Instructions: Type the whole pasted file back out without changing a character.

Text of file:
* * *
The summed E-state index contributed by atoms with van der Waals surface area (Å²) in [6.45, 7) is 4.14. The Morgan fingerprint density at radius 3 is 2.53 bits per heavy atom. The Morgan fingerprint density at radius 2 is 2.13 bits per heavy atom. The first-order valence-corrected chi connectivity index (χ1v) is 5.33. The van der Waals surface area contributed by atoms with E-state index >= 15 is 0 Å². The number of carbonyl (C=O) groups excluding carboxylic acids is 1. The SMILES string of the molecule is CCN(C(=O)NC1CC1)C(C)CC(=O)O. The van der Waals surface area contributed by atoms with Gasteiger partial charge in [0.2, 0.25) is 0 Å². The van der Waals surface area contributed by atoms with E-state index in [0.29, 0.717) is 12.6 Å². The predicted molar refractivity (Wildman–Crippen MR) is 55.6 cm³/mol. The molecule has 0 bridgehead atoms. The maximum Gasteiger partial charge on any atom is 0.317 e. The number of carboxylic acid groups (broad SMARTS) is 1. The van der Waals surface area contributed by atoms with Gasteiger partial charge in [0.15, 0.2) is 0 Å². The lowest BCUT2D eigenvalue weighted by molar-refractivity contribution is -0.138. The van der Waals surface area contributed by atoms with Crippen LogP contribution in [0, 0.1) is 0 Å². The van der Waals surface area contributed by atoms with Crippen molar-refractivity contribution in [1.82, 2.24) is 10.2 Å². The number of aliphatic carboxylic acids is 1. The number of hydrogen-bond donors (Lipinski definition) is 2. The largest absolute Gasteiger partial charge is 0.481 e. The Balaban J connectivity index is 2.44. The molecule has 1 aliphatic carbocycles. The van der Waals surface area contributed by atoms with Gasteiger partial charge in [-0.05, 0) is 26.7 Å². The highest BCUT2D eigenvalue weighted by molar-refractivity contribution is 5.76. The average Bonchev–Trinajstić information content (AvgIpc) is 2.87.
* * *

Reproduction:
The summed E-state index contributed by atoms with van der Waals surface area (Å²) in [6.45, 7) is 4.14. The Morgan fingerprint density at radius 3 is 2.53 bits per heavy atom. The Morgan fingerprint density at radius 2 is 2.13 bits per heavy atom. The first-order valence-corrected chi connectivity index (χ1v) is 5.33. The van der Waals surface area contributed by atoms with E-state index >= 15 is 0 Å². The number of carbonyl (C=O) groups excluding carboxylic acids is 1. The SMILES string of the molecule is CCN(C(=O)NC1CC1)C(C)CC(=O)O. The van der Waals surface area contributed by atoms with Gasteiger partial charge in [0.2, 0.25) is 0 Å². The van der Waals surface area contributed by atoms with E-state index in [0.29, 0.717) is 12.6 Å². The predicted molar refractivity (Wildman–Crippen MR) is 55.6 cm³/mol. The molecule has 0 bridgehead atoms. The maximum Gasteiger partial charge on any atom is 0.317 e. The number of carboxylic acid groups (broad SMARTS) is 1. The van der Waals surface area contributed by atoms with Gasteiger partial charge in [0.15, 0.2) is 0 Å². The lowest BCUT2D eigenvalue weighted by molar-refractivity contribution is -0.138. The van der Waals surface area contributed by atoms with Crippen LogP contribution in [0, 0.1) is 0 Å². The van der Waals surface area contributed by atoms with Crippen molar-refractivity contribution in [1.82, 2.24) is 10.2 Å². The number of aliphatic carboxylic acids is 1. The number of hydrogen-bond donors (Lipinski definition) is 2. The largest absolute Gasteiger partial charge is 0.481 e. The Balaban J connectivity index is 2.44. The molecule has 1 aliphatic carbocycles. The van der Waals surface area contributed by atoms with Gasteiger partial charge in [-0.05, 0) is 26.7 Å². The highest BCUT2D eigenvalue weighted by molar-refractivity contribution is 5.76. The average Bonchev–Trinajstić information content (AvgIpc) is 2.87.